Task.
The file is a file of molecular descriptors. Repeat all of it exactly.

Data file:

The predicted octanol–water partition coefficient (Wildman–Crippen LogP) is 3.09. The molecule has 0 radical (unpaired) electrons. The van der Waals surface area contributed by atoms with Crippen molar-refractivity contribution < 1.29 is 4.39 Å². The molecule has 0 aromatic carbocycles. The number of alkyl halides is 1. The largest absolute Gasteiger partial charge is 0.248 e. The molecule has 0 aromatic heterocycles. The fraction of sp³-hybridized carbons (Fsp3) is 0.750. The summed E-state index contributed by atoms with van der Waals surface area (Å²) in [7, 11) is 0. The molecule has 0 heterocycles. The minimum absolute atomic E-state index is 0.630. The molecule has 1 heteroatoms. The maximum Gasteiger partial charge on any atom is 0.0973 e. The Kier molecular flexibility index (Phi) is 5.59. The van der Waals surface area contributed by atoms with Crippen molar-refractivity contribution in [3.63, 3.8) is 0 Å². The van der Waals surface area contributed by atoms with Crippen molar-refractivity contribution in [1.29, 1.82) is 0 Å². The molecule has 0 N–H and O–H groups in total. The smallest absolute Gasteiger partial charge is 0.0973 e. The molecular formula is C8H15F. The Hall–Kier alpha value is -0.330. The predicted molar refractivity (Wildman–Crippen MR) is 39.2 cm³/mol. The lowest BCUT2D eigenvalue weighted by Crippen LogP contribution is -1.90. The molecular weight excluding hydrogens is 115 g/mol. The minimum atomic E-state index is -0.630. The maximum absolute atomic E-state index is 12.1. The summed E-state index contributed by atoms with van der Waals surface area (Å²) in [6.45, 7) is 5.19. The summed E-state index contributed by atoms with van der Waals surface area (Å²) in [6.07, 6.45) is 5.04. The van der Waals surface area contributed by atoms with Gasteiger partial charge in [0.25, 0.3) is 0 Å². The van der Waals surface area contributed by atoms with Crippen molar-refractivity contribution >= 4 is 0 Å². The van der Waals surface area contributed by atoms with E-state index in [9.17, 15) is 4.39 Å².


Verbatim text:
The predicted octanol–water partition coefficient (Wildman–Crippen LogP) is 3.09. The molecule has 0 radical (unpaired) electrons. The van der Waals surface area contributed by atoms with Crippen molar-refractivity contribution < 1.29 is 4.39 Å². The molecule has 0 aromatic carbocycles. The number of alkyl halides is 1. The largest absolute Gasteiger partial charge is 0.248 e. The molecule has 0 aromatic heterocycles. The fraction of sp³-hybridized carbons (Fsp3) is 0.750. The summed E-state index contributed by atoms with van der Waals surface area (Å²) in [7, 11) is 0. The molecule has 0 heterocycles. The minimum absolute atomic E-state index is 0.630. The molecule has 1 heteroatoms. The maximum Gasteiger partial charge on any atom is 0.0973 e. The Kier molecular flexibility index (Phi) is 5.59. The van der Waals surface area contributed by atoms with Crippen molar-refractivity contribution in [3.63, 3.8) is 0 Å². The van der Waals surface area contributed by atoms with Crippen molar-refractivity contribution in [1.29, 1.82) is 0 Å². The molecule has 0 N–H and O–H groups in total. The smallest absolute Gasteiger partial charge is 0.0973 e. The molecular formula is C8H15F. The Hall–Kier alpha value is -0.330. The predicted molar refractivity (Wildman–Crippen MR) is 39.2 cm³/mol. The lowest BCUT2D eigenvalue weighted by Crippen LogP contribution is -1.90. The molecular weight excluding hydrogens is 115 g/mol. The minimum atomic E-state index is -0.630. The maximum absolute atomic E-state index is 12.1. The summed E-state index contributed by atoms with van der Waals surface area (Å²) in [6.45, 7) is 5.19. The summed E-state index contributed by atoms with van der Waals surface area (Å²) in [6.07, 6.45) is 5.04. The van der Waals surface area contributed by atoms with Gasteiger partial charge in [0.25, 0.3) is 0 Å². The van der Waals surface area contributed by atoms with Crippen molar-refractivity contribution >= 4 is 0 Å². The van der Waals surface area contributed by atoms with E-state index in [9.17, 15) is 4.39 Å².